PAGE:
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Descriptive, Moral, and Normative Statements

The difference between descriptive, normative, and moral statements and a brief account of moral arguments
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We’ve been talking about domains that call upon our critical thinking skills in distinctive ways. In the previous two weeks, we talked about science and law. This week, we turn to morality. We said at the outset that we aim to give you the skills to ensure that you adopted true beliefs and rejected false ones. Obviously, some of the most important decisions we make about which beliefs to adopt, to reject, or to revise concern moral beliefs. Now, we are not going to try to convince you which moral beliefs you should adopt. Our aim here, as elsewhere, is to give you the tools to make those assessments for yourself.
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We start by saying something about what moral arguments are and how moral statements fit into them. Here are a couple of definitions to start with. A moral argument is an argument that includes at least one moral statement. A moral statement is a claim that something is morally good or bad, morally right or wrong, or has some other moral quality, such as being just, admirable, or blameworthy. It’s important to distinguish between moral statements and descriptive statements. The Earth orbits the Sun, for instance, is a descriptive statement. It just describes a relation between the Sun and the Earth. It doesn’t say anything about whether that’s a good thing or a bad thing. Now, some descriptive statements describe moral states of affairs.
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Some people think abortion is wrong. That statement describes something that is good or bad, right or wrong. But the statement itself doesn’t take a stand on whether those things are good or bad. People on either side of the abortion debate could make that statement about the different views about abortion. It doesn’t say what people ought to believe. One last distinction, not all statements that attribute value to a thing or state of affairs are moral statements. Suppose someone says, Fargo was a better movie than No Country for Old Men. That’s not a descriptive statement. He’s not just describing. He’s saying something about the relative goodness and badness of the movies. But note that it’s not a moral statement either.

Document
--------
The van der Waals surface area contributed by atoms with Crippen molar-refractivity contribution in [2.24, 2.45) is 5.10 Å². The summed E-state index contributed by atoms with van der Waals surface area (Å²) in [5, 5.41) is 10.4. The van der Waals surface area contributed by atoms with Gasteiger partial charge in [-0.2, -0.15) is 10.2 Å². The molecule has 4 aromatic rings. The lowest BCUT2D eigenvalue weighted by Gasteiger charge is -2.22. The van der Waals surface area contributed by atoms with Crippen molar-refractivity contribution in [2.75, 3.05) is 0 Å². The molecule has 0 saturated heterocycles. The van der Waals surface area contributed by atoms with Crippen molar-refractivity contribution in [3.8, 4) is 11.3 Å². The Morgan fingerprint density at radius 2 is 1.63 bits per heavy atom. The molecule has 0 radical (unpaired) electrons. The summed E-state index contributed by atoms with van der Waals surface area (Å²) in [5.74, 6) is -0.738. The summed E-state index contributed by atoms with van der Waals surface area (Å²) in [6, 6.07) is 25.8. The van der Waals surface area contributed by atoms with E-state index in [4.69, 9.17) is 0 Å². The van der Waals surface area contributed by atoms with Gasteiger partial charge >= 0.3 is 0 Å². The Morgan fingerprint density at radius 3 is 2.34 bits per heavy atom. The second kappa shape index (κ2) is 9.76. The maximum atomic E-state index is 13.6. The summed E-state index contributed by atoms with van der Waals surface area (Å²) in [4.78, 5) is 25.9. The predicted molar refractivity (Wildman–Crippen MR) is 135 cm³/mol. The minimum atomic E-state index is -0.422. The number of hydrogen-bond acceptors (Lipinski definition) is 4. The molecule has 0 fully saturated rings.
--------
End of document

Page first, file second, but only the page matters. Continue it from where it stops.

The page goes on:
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People who say that sort of thing are probably saying that the characters and the plot in Fargo were more engaging than those in No Country for Old Men. They needn’t be saying anything about the comparative moral qualities of the two movies. Statements like that one about Fargo and No Country for Old Men are normative statements. They give an evaluation, saying that something is good or bad, better or worse, relative to some standard or alternative. Are moral statements normative statements? Well, yes. Moral statements express an evaluation. But not all normative statements are moral statements. It depends upon whether the standard against which something is being assessed or evaluated is a moral standard.
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A descriptive statement gives an account of how the world is without saying whether that’s good or bad. A normative statement expresses an evaluation, saying that something is good or bad, better or worse, relative to some standard or alternative. A moral statement is a claim that something is morally good or bad, right and wrong, or has some other moral quality, such as being just, admirable, or blameworthy. All moral statements are normative statements. But not all normative statements are moral statements. A moral argument is an argument that includes at least one moral statement. We’ll make use of these distinctions and definitions in the next clip on the is-ought problem.
We’ve been talking about domains that call upon our critical thinking skills in distinctive ways. In the previous two weeks, we talked about science and law. This week, we turn to morality. We said at the outset that we aim to give you the skills to ensure that you adopted true beliefs and rejected false ones. Obviously, some of the most important decisions we make about which beliefs to adopt, to reject, or to revise concern moral beliefs. Now, we are not going to try to convince you which moral beliefs you should adopt. Our aim here, as elsewhere, is to give you the tools to make those assessments for yourself. So, this week, we aim to help you to:
  • Identify the uniqueness of moral reasoning.
  • Become aware of the Is-Ought problem.
  • Explain Relativism – Subjectivism, Reflective Equilibrium and the Naturalist Fallacy.

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Logical and Critical Thinking

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